July 28, 2006: For the past two months stories and rumors have circulated of an impending "deal" between Uganda's government (led by Yoweri Museveni) and the Lord Resistance Army (LRA). The problem is, similar rumors have come and gone since the late 1990s. On July 5 Ugandan president Yoweri Museveni said that it was possible that LRA leader Joseph Kony might get some form of amnesty if peace talks actually produced peace. The problem is that Kony is under indictment by the International Criminal Court in The Hague. Ugandan representatives have met with LRA negotiators in the Sudanese town of Juba (south Sudan) and a new round of talks began in Juba on July 14, with South Sudan's vice-president, Dr. Riek Machar, serving as chief mediator for the talks. On July 18 the LRA negotiators demanded that the Ugandan government create "safe zones" in Gulu and Kitgum (north Uganda). The Ugandan government rejected the LRA's ceasefire proposal. Uganda has demanded that the LRA cease "all forms of terrorism" and stop "all forms of hostilities." The government also says the LRA must "dissolve itself" and turn in its weapons. The peace talks in Juba were "adjourned" on July 24.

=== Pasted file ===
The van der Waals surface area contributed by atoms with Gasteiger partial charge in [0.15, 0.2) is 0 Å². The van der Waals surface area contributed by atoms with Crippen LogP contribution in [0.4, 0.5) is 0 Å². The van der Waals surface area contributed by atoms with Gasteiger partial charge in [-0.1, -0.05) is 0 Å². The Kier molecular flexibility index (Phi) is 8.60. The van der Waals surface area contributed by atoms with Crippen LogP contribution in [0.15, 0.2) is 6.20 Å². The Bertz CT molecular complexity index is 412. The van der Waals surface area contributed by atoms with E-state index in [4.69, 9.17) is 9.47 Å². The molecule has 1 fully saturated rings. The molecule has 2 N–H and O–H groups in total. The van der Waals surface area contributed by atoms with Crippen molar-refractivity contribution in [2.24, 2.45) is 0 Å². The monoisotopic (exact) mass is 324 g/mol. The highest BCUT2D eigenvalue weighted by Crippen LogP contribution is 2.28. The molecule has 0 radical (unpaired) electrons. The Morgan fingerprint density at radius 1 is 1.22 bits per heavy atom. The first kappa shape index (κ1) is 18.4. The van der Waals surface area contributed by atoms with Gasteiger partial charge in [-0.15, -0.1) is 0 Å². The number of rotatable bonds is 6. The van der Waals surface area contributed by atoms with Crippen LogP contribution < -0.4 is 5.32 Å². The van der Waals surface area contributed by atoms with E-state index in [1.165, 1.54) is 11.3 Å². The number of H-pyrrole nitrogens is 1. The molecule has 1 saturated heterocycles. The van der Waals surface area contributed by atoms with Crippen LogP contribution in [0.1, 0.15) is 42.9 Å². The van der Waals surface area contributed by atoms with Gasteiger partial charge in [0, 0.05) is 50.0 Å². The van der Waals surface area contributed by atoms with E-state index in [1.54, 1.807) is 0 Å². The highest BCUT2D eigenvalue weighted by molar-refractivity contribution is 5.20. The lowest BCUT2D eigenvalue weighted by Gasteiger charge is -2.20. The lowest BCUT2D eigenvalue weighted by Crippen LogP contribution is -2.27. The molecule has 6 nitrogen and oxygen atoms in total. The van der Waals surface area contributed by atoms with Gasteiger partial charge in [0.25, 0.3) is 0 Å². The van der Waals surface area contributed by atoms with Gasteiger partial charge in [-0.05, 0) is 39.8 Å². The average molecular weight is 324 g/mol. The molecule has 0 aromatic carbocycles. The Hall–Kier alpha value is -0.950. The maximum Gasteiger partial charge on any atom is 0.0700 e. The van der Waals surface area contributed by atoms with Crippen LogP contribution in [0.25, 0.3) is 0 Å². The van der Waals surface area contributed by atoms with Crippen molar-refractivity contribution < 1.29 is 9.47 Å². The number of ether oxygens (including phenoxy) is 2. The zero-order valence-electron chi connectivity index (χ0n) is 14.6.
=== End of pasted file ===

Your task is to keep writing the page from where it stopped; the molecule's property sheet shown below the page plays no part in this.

July 23, 2006: The Ugandan government threatened to attack LRA "forces" inside the Congo (Democratic Republic of Congo) if the current Sudan-mediated negotiations fail to conclude with a satisfactory peace agreement. Uganda also has said that Congo lets the Allied Democratic Forces (ADF—another anti-Museveni group) use Congolese territory as a base area.
July 18, 2006: Ugandan security forces reported they engaged ADF rebels in Hoima district (western Uganda). One ADF rebel was killed and one arrested. The Ugandan report said that the ADF is "regrouping" inside the Congo (DRC).
Over the last two days, there have been unexpected meeting between LRA leader Joseph Kony and a Ugandan political delegation somewhere on the Sudan-Congo (DRC) border. Kony and his followers are now being offered amnesty if they give up.